A new study on the connection between breast cancer and Jim Crow adds to this growing body of literature. Krieger and her colleagues found black women born before 1965 in Jim Crow states were more likely to have estrogen-receptor-negative breast cancer, which tends to be more aggressive and more difficult to treat. But black women born after the abolition of Jim Crow showed no such Jim Crow effect, a finding that suggests the racial disparity in more aggressive breast cancer is the product of racism. “The history of Jim Crow in the USA is not remote,” the study authors write, “but instead remains embodied, within and across generations.”
The Jim Crow health effect harms not only individuals, but also their children, as the infants of black women born in the late 1960s have a much lower risk of low birth weight than the infants of black women born in the early 1960s. That is a clear example of how the effects of structural racism pass between generations. “We’re seeing the legacy of early-life exposure to Jim Crow and compromised childhood health,” says Almond, an author of the study.
Though researchers place a bold asterisk on any suggestion that the abolition of Jim Crow vanished racial health disparities altogether, their work repeatedly shows a connection between the abolition of the racist laws and improved health for black Americans, a finding that suggests the promise of addressing structural determinants of racial health disparities. “Understanding health in the United States requires grappling with the history of the country,” Krieger says. “You carry your history with you in your body.”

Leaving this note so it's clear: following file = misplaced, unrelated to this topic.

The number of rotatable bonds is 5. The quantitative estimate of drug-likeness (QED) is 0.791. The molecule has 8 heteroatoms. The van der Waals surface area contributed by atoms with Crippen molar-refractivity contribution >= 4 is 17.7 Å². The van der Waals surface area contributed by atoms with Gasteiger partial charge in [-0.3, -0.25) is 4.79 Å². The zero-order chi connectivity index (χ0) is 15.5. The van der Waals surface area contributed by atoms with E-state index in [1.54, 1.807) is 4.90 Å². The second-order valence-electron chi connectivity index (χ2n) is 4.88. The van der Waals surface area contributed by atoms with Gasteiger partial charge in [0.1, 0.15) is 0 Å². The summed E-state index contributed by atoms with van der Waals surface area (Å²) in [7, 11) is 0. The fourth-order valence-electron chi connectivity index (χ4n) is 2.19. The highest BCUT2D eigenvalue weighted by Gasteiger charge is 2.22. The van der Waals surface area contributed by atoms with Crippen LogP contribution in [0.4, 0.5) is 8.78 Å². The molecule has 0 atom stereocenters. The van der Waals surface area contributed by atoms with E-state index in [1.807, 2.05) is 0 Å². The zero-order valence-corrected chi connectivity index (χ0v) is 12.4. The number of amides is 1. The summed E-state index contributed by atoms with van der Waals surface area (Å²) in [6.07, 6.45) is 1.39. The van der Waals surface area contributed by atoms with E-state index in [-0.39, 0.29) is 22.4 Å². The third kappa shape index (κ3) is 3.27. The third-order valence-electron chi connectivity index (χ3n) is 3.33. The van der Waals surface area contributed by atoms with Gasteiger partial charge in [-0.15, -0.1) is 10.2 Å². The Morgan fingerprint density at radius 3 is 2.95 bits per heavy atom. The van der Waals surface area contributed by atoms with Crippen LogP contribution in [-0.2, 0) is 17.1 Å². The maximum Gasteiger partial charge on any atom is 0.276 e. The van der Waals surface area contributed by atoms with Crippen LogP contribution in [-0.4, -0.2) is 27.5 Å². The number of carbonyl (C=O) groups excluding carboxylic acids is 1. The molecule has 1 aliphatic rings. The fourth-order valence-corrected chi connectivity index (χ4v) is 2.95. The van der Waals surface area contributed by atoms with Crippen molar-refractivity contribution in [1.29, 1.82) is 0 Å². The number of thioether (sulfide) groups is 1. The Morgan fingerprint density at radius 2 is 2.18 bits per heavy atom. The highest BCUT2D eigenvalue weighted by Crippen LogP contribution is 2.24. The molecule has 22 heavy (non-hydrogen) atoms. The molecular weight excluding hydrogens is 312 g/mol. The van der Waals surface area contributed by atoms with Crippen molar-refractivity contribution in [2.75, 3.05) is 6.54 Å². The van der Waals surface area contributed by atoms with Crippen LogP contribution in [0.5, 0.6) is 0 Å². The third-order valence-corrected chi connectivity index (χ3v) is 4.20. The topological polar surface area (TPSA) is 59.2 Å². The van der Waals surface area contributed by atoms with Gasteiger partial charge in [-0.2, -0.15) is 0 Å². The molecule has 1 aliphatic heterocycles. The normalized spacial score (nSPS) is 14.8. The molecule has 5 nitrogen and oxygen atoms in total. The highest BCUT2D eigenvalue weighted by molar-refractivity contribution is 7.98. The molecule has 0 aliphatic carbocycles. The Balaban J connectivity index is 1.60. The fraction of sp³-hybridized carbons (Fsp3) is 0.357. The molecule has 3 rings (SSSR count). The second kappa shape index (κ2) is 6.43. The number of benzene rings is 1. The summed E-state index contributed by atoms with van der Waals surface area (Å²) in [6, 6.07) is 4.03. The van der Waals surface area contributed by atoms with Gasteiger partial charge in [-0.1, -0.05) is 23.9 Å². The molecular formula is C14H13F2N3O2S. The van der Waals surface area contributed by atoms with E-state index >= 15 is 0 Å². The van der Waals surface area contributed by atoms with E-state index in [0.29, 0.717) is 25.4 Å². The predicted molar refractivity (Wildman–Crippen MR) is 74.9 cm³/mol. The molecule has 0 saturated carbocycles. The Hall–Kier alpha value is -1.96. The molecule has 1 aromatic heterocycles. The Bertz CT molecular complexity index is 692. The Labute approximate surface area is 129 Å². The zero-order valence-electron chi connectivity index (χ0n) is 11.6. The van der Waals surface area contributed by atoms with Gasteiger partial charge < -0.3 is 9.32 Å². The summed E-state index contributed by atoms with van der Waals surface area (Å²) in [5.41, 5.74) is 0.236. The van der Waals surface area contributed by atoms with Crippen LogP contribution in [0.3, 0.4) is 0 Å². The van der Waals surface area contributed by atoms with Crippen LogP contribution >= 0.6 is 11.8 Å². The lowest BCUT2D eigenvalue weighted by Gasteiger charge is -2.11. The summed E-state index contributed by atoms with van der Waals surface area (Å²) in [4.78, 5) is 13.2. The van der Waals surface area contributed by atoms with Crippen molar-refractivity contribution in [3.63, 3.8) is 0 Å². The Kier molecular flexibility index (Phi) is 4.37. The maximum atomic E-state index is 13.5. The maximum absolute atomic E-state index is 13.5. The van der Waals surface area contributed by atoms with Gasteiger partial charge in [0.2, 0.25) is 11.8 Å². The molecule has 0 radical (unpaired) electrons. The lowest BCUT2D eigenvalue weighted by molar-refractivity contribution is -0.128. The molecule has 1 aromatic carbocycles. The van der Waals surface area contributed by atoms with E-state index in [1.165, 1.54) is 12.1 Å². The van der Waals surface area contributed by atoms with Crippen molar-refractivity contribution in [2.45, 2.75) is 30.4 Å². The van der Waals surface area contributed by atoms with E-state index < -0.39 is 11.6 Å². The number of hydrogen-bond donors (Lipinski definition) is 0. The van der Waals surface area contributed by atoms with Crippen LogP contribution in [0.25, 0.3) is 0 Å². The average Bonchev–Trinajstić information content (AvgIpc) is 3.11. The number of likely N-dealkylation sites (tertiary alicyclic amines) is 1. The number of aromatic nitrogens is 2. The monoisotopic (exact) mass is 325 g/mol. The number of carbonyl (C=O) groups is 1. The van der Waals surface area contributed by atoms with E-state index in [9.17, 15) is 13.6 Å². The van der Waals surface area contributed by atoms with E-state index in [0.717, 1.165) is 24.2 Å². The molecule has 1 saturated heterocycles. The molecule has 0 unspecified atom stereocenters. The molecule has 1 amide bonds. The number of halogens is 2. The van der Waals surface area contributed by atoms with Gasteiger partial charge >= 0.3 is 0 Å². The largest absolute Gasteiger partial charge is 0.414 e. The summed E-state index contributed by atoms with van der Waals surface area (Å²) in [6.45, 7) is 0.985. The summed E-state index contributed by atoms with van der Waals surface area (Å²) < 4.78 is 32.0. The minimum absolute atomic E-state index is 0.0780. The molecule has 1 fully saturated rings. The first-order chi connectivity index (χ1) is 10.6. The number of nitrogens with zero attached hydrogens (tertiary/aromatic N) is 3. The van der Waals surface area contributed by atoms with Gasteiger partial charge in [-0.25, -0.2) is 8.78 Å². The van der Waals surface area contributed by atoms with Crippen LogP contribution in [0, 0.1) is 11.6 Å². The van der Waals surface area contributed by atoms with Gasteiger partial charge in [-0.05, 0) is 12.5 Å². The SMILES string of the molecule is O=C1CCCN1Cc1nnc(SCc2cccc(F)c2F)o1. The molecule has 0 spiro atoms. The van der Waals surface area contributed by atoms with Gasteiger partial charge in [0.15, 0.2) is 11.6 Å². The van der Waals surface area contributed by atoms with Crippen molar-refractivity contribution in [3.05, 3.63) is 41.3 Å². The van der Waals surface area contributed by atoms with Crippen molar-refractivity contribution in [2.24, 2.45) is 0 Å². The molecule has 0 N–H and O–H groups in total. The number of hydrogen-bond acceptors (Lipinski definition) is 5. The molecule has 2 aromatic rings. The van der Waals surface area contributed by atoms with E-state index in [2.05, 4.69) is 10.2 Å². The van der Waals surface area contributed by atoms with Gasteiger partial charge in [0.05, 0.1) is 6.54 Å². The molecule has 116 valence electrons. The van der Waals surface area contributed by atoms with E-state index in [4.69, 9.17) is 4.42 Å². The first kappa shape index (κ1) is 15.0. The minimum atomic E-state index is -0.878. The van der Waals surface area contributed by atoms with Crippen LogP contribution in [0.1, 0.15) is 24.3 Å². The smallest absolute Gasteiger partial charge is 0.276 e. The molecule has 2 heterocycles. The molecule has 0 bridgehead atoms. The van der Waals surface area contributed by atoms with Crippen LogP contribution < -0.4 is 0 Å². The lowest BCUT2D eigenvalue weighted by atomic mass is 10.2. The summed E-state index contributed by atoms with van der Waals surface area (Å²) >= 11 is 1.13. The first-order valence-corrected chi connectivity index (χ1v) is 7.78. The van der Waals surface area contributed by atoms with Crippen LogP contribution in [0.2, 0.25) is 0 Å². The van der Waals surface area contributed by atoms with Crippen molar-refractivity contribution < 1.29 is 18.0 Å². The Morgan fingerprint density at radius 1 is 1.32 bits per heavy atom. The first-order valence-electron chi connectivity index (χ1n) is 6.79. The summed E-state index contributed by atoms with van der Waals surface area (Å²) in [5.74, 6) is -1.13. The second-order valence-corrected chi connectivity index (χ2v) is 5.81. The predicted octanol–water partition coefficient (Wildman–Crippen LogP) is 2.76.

Today, we know that de facto segregation is very much alive and has serious health consequences—hospitals are more likely to close in segregated areas, pharmacy deserts are more likely to exist, and living in certain neighborhoods is associated with having your life cut short by more than a decade. And yet research funding continues to prioritize the search for the cause of racial disparities in the genome rather than the environment. “There has been a lot of time and a lot of public resources spent on researching racial differences as though they have any weight in comparison to structural inequality,” says Samuel Roberts, director of Columbia’s Institute for Research in African American Studies and author of Infectious Fear: Politics, Disease, and the Health Effects of Segregation.
Why black Americans are more likely to die in childbirth or from infectious diseases has long been explained with biological theories rather than social ones, a way of thinking that underpinned Jim Crow policies of higher insurance rates for black people and racial miscegenation laws. The American tradition of blaming black people for having something wrong with them, rather than something wrong with society, may go all the way back to religious explanations for why different races exist and how that reasoning worked its way into scientific racism, according to Terence Keel’s work of intellectual history, Divine Variations: How Christian Thought Became Racial Science. But what the Jim Crow health effect shows is that black Americans do not suffer from worse health outcomes because of race, but because of racism.